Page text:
Additional photos

L' Homeos Richard

L' Homeos Richard

Jules Richard fairly well dominated the early 20th century stereo market. Although they established the popular 45 x 107 mm glass plate standard, they were not so wedded to the idea as to exclude consideration of new technologies and formats. The Homeos camera pictured here was one of the first ever 35mm roll film cameras. Although not a huge commercial success with only about 500(?) cameras produced, it was an innovative design, and helped point the way to modern 35mm cameras. This example is from the second series, manufactured circa 1920.

Additional Photos | Viewer

Le Glyphoscope, first model

Ever the inventive marketer, shortly after bringing his Verascope camera and 45 x 107mm format to market, Jules Richard realized he needed a more affordable solution. Le Glyphoscope was the answer. Made from cheaper materials, it combined a camera and viewer in one unit. A removable shutter panel allowed the device to be used as a view, and a special plate holder with built in diffuser replaced the plate holders for slide viewing. Although clever in concept, as with most compromises, it was genrally better in concept than in use.

Le Glyphoscope Stereo Camera 45 x 107

Le Glyphoscope, second model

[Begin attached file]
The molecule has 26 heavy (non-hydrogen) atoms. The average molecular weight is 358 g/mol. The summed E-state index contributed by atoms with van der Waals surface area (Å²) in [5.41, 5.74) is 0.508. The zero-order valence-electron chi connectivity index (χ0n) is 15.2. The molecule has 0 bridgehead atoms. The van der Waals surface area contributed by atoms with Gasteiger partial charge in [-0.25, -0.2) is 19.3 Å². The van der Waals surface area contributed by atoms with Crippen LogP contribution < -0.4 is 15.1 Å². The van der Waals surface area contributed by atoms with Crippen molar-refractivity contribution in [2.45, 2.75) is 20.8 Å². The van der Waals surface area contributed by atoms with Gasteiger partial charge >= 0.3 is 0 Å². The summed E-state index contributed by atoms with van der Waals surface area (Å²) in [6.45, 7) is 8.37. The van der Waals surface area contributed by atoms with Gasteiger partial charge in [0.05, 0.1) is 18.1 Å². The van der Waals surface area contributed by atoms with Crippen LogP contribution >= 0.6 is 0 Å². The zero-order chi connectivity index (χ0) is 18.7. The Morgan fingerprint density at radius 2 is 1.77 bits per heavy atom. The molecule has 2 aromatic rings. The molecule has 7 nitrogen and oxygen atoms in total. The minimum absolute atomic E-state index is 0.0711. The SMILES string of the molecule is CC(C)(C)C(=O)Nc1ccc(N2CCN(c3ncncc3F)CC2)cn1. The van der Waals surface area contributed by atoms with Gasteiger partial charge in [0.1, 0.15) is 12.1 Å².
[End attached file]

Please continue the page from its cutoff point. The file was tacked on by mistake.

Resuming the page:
The second model Glyphoscope came close on the heels of the first. I don't honestly know if one replaced the other, or they were sold side by side. Both cameras emplyed a molded ebonite body. There were also versions with a more traditional leather covered wood body. To see the Glyphoscope in viewer guise, have a look at my Hand Held Viewers section.

Richard le Sterea

Richard le Sterea

By 1931, interest in stereo photography was on the wane. In response to a declining market, Richard produced le Sterea. Modeled after the famous Verascope, but more cheaply constructed, a reduced price was not enough to make it a success. Purportedly less than 1,000 were made. The body of this second model example is cast in aluminum, with a textured paint finish designed to emulate a leather covering. Although functional, it lacks the quality look and feel of previous Verascope cameras.

Rolleidoscop

Rolleidoscop

Raise your hand if you knew the first Franke and Heidecke cameras were stereo. The Rolleidoscop here was the successor to the earlier Heidoscop. Leveling the camera through the viewfinder can be a challenge, but the results are incomparable. The key difference between Heidoscop and Rolleidoscop is the former was designed for interchangable plate backs, or roll film backs. The latter was a roll film camera only.

Rear View